I think a lot about the fact that I had a pretty solid set of running mates while on Conserver. I rented an apartment with a group of guys in Salt Lake — 1128 Ala Napunani — to be exact, not too far from the Hickam gate with easy access to alpha docks.
EM2 Scott Gossler and I were the anchor tenants sharing that three-bedroom, two-bath apartment. EMFN Mike Cone of Baraboo, Wisconsin rounded out the trio for a while after we moved in, but was soon replaced by MM3/DV Roy Sykes. Even though we enjoyed having the younger Mike as a roommate, it seems Roy, Scotty and I, being closer in age and petty officers, just had more in common.
Roy and I shared a home town (St. Louis), and I adopted Scotty’s love for sports cars early on, and the three of us just loved partying and relaxing in our comfortable and clean bachelor pad that allowed us to live like civilians when we were in port, not working or standing the dirty duty.
Underway, on local ops and Westpac cruises, the three of us also hung together along with the likes of MR3 Barry Shooltz, SK3 Russel Wiitala and occasionally others. My other favorite shipmates were QM3 Paul David Muller and YN1 Bob Castro.
My point in all this is that out of all the enlisted men to choose from — the ward room and goat locker seemed to be classes in and of themselves — most of us seemed to choose our running mates and that was it. What makes this interesting, considering the total time the old girl was in the fleet, is how even though we had our cliques and circles of friends, we all share a common allegiance in having been assigned to that vessel, knowing that we worked hard, played hard and all can look back and say, “I’m proud to have served aboard the USS Conserver, ARS-39.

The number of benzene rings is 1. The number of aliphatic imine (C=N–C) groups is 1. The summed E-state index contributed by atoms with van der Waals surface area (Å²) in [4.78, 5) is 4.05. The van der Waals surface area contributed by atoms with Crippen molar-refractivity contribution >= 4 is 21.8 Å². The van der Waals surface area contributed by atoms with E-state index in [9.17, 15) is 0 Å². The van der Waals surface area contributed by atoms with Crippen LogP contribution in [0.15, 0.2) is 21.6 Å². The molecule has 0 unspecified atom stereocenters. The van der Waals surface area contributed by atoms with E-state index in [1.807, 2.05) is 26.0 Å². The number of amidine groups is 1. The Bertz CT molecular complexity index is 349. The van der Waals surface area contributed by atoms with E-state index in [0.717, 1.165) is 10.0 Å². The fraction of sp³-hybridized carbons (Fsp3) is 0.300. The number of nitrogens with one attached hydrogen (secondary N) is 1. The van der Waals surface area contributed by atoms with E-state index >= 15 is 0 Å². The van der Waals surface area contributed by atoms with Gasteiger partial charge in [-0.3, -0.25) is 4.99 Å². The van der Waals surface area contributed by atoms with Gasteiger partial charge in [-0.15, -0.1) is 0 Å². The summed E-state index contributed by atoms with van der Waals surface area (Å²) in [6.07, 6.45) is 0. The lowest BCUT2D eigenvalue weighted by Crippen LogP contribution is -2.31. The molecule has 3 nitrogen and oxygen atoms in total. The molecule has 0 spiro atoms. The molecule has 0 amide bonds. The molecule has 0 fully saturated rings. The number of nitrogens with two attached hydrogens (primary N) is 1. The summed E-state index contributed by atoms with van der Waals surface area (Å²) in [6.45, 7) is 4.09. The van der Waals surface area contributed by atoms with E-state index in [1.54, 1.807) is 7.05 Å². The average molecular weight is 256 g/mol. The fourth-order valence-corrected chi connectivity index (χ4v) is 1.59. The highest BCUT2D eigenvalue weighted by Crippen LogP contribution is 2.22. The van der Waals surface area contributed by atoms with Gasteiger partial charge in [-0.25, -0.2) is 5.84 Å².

1 thought on “Virtual Brotherhood”
I joined the NAVY DEC13,1971. I dropped out of the University of Miami studing oceanography when I realized I would need a certification in diving. I wasn’t going to settle for a YMCA certification; I wanted the best and wanted to be trusted as the most skillful and safest when finally in my profession. The realization a Navy certification was all I would settle for. VIETNAM was still in full force.
My father was furious when I quit college and didn’t agree with my decision.
Going to war wasn’t in the plan. My detailer told me if I really wanted diving, don’t ask for an “A” school in bootcamp, just go to your first duty station and ask for diving school. Easy. Next stop San Pedro,CA- USS Manatee (AO-58) and one year off of Vietnam. This was not in the plan but I did my job as a navigator and always kept my dream alive. After being extended six times off the coast of Vietnam and knowing what I had participated in, my regret and guilt was not being able to help my fellow servicemen more. I live with this guilt today.
The USS MANATEE got word we were to be decommissioned upon arrival in Long Beach, CA. The crew was encouraged to contact our detailors in Washington if we wanted special orders. I wanted a diving ship.Thus began my career on the USS Conserver and a turn around back for another six month Westpac. I was determined to keep my nose clean and become the best navigator possible. I was always around the CO and XO on the bridge and let my dream known to the ones that had the power to grant it. My wish was granted.
The Conserver and its crew will never leave my heart.
Can’t wait for the next reunion. It’s been 40 years!